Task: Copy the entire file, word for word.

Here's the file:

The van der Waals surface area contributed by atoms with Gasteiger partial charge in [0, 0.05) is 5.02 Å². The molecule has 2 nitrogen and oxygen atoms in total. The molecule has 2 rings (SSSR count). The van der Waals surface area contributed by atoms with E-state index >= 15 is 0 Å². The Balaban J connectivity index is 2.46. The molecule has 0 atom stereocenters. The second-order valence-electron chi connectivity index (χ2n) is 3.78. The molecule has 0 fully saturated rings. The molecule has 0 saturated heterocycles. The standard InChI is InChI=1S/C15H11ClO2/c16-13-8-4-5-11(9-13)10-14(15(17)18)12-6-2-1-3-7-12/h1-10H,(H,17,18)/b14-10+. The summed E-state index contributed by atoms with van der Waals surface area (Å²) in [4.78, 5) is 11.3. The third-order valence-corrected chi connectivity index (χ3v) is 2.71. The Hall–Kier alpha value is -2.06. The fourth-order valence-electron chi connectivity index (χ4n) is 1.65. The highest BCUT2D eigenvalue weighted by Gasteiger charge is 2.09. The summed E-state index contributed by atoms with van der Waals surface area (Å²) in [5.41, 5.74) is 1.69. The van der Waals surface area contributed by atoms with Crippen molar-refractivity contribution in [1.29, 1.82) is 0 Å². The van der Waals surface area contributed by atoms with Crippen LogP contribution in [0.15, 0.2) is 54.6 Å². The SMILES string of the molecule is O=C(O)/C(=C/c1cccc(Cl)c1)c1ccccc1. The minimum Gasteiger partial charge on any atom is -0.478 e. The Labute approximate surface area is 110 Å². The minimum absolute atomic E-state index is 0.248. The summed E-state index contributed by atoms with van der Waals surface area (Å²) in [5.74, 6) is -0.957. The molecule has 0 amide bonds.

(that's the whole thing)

The van der Waals surface area contributed by atoms with Gasteiger partial charge in [0, 0.05) is 5.02 Å². The molecule has 2 nitrogen and oxygen atoms in total. The molecule has 2 rings (SSSR count). The van der Waals surface area contributed by atoms with E-state index >= 15 is 0 Å². The Balaban J connectivity index is 2.46. The molecule has 0 atom stereocenters. The second-order valence-electron chi connectivity index (χ2n) is 3.78. The molecule has 0 fully saturated rings. The molecule has 0 saturated heterocycles. The standard InChI is InChI=1S/C15H11ClO2/c16-13-8-4-5-11(9-13)10-14(15(17)18)12-6-2-1-3-7-12/h1-10H,(H,17,18)/b14-10+. The summed E-state index contributed by atoms with van der Waals surface area (Å²) in [4.78, 5) is 11.3. The third-order valence-corrected chi connectivity index (χ3v) is 2.71. The Hall–Kier alpha value is -2.06. The fourth-order valence-electron chi connectivity index (χ4n) is 1.65. The highest BCUT2D eigenvalue weighted by Gasteiger charge is 2.09. The summed E-state index contributed by atoms with van der Waals surface area (Å²) in [5.41, 5.74) is 1.69. The van der Waals surface area contributed by atoms with Crippen molar-refractivity contribution in [1.29, 1.82) is 0 Å². The van der Waals surface area contributed by atoms with Crippen LogP contribution in [0.15, 0.2) is 54.6 Å². The SMILES string of the molecule is O=C(O)/C(=C/c1cccc(Cl)c1)c1ccccc1. The minimum Gasteiger partial charge on any atom is -0.478 e. The Labute approximate surface area is 110 Å². The minimum absolute atomic E-state index is 0.248. The summed E-state index contributed by atoms with van der Waals surface area (Å²) in [5.74, 6) is -0.957. The molecule has 0 amide bonds.